Charles Jennings Kilmaine

Kilmaine immortalised on the Arc de Triomphe
Although a product of the old Catholic nobility, Charles Edward Jennings (Dublin, 1751 – Passy, France, 1799) was only born by chance in Ireland.
“If I was born in Ireland, I owe it to the chance that retained my mother there during her pregnancy," he wrote. His parents, who lived in the Charentes region of western France, had already been naturalized French citizens in the 1730s. Yet Jennings himself did not move permanently to France until he was 11, in 1762, when he picked up the title "Baron de Kilmaine".

In a stellar military career, Kilmaine fought first for King Louis XVI in Senegal and in the American War of Independence and then for the new revolutionary regime in France at the battles of Valmy and Jemappes. Despite his battle honours, Kilmaine’s progress to the top was blocked by a certain amount of pettiness among his peers. One letter in the archives warns the War Ministry that it would "perhaps not be prudent" to confide a commander-in-chief position to Jennings because "he is Irish and republicanism does not enter easily into the heads of that lot."  But Kilmaine was finally nominated to the position of general of brigade in March 1793 and promoted quickly thereafter to commander-in-chief of the Army of the North. Kilmaine's name can be found on the North face of the Arc de Triomphe, along with that of other famous generals of Irish descent (Dillon, Clarke).
Passy in the 18th century
Kilmaine was briefly thrown into prison along with his wife during the Terror of 1793-1794, before playing an important role in Napoleon’s Italian campaign in 1796. Back in Paris, General Kilmaine became a firm friend of
Wolfe Tone and urged a prisoner exchange after the latter's capture by the British. He also helped Matilda Tone after her husband’s death in 1798. In the same year, he was appointed commander of the cavalry forces being drawn up for the invasion of England, but he fell sick and died a year later in Passy (now 16th arrondissement of Paris) according to some sources. However, one researcher points out that his will suggests he may have died in the Rue du Coq Héron (1st arrondissement), while his death certificate mentions the rue du Coquillère, just around the corner. The researcher points out that the family of General Kilmaine's aide-de-camp owned a number of properties in this district.

 Kilmaine's account of the events of May 1795
I have been unable to locate the site of  
Kilmaine’s residence in Passy, so I will concentrate instead on his exploits in the Faubourg Saint Antoine (11th arrondissement), where he was sent to suppress rumblings among the Paris working classes in May 1795. In his account of his actions that day, Kilmaine tells us he sent troops to search la maison Santerre, (located at the present-day 11, rue de Reuilly, 12th arrondissement) at the outer end of the Faubourg Saint Antoine to root out the assassins of Jean-Bertrand Féraud (member of the Convention that governed revolutionary France at that time) and to disarm the populace. After their search of la maison Santerre revealed nothing, Kilmaine and his men found their way back into the city blocked by a series of barricades. “We were welcomed by roars and the most awful insults uttered by a multitude of armed men and a great number of women—or rather furies—who wanted to cut our throats from what they said,” he wrote. Indeed, the women, according to Kilmaine, were “a thousand times more dreadful than the men”. Kilmaine finally got through the barricades by threatening the mob with canons, although his rearguard was forced to abandon its heavy weaponry.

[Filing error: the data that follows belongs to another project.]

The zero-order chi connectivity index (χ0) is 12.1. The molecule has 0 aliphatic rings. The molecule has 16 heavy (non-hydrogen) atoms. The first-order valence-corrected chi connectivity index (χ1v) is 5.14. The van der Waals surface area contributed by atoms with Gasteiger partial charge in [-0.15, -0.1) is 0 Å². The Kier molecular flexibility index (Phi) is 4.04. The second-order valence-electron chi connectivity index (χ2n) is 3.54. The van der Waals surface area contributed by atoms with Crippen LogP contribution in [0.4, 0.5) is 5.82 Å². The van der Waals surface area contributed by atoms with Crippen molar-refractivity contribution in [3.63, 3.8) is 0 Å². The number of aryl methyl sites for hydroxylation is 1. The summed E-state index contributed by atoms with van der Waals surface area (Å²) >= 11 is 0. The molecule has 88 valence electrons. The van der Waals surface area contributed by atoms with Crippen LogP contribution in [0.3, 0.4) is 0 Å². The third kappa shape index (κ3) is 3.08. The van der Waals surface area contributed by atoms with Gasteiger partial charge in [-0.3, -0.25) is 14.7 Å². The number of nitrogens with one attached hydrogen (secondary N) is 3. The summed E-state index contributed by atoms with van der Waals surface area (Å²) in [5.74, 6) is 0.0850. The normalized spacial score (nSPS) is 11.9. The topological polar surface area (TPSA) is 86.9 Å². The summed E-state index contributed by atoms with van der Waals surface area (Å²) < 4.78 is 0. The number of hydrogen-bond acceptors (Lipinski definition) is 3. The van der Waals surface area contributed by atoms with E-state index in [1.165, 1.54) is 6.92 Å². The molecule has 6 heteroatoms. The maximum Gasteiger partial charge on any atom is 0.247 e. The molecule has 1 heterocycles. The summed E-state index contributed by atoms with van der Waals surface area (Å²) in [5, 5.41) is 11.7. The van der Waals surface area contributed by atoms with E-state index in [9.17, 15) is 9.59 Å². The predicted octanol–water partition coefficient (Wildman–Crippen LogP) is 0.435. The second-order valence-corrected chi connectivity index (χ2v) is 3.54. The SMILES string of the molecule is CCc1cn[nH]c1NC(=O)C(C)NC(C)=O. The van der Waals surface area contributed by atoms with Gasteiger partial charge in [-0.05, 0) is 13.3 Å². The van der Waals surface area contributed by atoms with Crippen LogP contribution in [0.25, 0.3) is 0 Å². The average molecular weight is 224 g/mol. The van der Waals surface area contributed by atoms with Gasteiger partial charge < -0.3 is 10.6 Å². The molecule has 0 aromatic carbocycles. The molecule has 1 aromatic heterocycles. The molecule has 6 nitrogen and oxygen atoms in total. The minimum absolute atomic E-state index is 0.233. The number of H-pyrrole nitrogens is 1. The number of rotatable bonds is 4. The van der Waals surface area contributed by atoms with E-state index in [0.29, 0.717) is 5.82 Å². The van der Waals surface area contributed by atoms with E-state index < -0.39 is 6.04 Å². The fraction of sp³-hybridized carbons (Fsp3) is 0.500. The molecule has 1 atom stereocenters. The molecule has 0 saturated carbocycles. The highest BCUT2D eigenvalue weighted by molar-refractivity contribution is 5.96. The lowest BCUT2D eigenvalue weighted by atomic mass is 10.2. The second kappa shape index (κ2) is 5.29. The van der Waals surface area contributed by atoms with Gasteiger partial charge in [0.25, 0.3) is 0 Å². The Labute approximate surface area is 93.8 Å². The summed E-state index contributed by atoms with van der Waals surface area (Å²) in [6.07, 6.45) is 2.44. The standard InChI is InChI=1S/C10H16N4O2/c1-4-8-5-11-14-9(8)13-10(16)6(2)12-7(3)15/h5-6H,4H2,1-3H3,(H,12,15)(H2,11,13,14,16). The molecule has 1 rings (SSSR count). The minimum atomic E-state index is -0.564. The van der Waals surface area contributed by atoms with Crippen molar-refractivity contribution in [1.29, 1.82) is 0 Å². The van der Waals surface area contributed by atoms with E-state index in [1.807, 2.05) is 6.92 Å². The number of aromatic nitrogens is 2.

Plaque at the emplacement of "la maison Santerre"
Kilmaine regrouped further to the west, on the rue de la Loi (now called rue Richelieu, 2
nd arrondissement) before moving back to the Faubourg Saint Antoine. His orders were to sweep up the rue Saint Antoine and dismantle the barricades. “We went along the boulevards,” Kilmaine writes, “and then we took the rue Saint Gilles (3rd arrondissement) to the right and the rue de la Tournelle (3rd-4th arrondissements) to the left. I placed a column in the rue Saint Antoine and planted two canons at the entrance to the faubourg.” After firing off a couple of shots at rioters on the corner of the rue des Tournelles Kilmaine threatened them that “if they did not obey the Convention’s orders within the time prescribed, the faubourg would be reduced to ashes.” Order was restored.

Select Bibliography
“Détails circonstanciés de ce qui s’est passé le 4 Prairial au Faubourg Saint-Antoine”, General Charles Kilmaine (1795)

Irish Soldiers in Europe 17th-19th Century (2010)
George B. Clark

Le général Kilmaine 1751-1799 (1896, 3rd edition)
Léonce Grasilier “

General Charles Jennings Kilmaine 1751-1799”, Richard Hayes, in Studies, vol. 23, nos., 90 and 91, June and September 1934